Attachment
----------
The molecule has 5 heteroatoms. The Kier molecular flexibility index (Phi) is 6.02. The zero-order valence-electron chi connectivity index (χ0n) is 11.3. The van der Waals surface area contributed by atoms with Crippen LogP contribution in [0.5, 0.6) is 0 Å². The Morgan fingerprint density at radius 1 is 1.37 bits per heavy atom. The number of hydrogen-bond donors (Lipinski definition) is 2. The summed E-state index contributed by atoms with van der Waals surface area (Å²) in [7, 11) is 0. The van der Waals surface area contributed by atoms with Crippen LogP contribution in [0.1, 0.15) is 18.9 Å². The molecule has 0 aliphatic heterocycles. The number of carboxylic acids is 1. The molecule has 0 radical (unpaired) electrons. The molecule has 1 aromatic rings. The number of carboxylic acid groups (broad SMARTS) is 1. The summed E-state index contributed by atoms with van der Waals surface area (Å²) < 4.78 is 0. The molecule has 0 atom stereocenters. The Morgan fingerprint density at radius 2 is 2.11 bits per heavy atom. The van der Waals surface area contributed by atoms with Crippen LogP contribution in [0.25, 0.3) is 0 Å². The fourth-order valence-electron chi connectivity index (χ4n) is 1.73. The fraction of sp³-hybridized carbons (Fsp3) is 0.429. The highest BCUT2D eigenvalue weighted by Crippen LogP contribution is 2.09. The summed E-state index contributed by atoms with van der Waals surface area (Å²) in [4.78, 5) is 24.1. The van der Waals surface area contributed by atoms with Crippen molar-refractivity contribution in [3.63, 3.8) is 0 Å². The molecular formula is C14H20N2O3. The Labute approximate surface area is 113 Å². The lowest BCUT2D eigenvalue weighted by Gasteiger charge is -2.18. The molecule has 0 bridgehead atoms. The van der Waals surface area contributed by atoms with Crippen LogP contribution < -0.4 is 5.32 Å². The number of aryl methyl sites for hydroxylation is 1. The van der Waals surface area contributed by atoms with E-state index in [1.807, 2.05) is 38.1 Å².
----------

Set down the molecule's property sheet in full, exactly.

The molecule has 5 heteroatoms. The Kier molecular flexibility index (Phi) is 6.02. The zero-order valence-electron chi connectivity index (χ0n) is 11.3. The van der Waals surface area contributed by atoms with Crippen LogP contribution in [0.5, 0.6) is 0 Å². The Morgan fingerprint density at radius 1 is 1.37 bits per heavy atom. The number of hydrogen-bond donors (Lipinski definition) is 2. The summed E-state index contributed by atoms with van der Waals surface area (Å²) in [7, 11) is 0. The van der Waals surface area contributed by atoms with Crippen LogP contribution in [0.1, 0.15) is 18.9 Å². The molecule has 0 aliphatic heterocycles. The number of carboxylic acids is 1. The molecule has 0 radical (unpaired) electrons. The molecule has 1 aromatic rings. The number of carboxylic acid groups (broad SMARTS) is 1. The summed E-state index contributed by atoms with van der Waals surface area (Å²) < 4.78 is 0. The molecule has 0 atom stereocenters. The Morgan fingerprint density at radius 2 is 2.11 bits per heavy atom. The van der Waals surface area contributed by atoms with Crippen LogP contribution in [0.25, 0.3) is 0 Å². The fourth-order valence-electron chi connectivity index (χ4n) is 1.73. The fraction of sp³-hybridized carbons (Fsp3) is 0.429. The highest BCUT2D eigenvalue weighted by Crippen LogP contribution is 2.09. The summed E-state index contributed by atoms with van der Waals surface area (Å²) in [4.78, 5) is 24.1. The van der Waals surface area contributed by atoms with Crippen molar-refractivity contribution in [3.63, 3.8) is 0 Å². The molecular formula is C14H20N2O3. The Labute approximate surface area is 113 Å². The lowest BCUT2D eigenvalue weighted by Gasteiger charge is -2.18. The molecule has 0 bridgehead atoms. The van der Waals surface area contributed by atoms with Crippen LogP contribution < -0.4 is 5.32 Å². The number of aryl methyl sites for hydroxylation is 1. The van der Waals surface area contributed by atoms with E-state index in [1.807, 2.05) is 38.1 Å².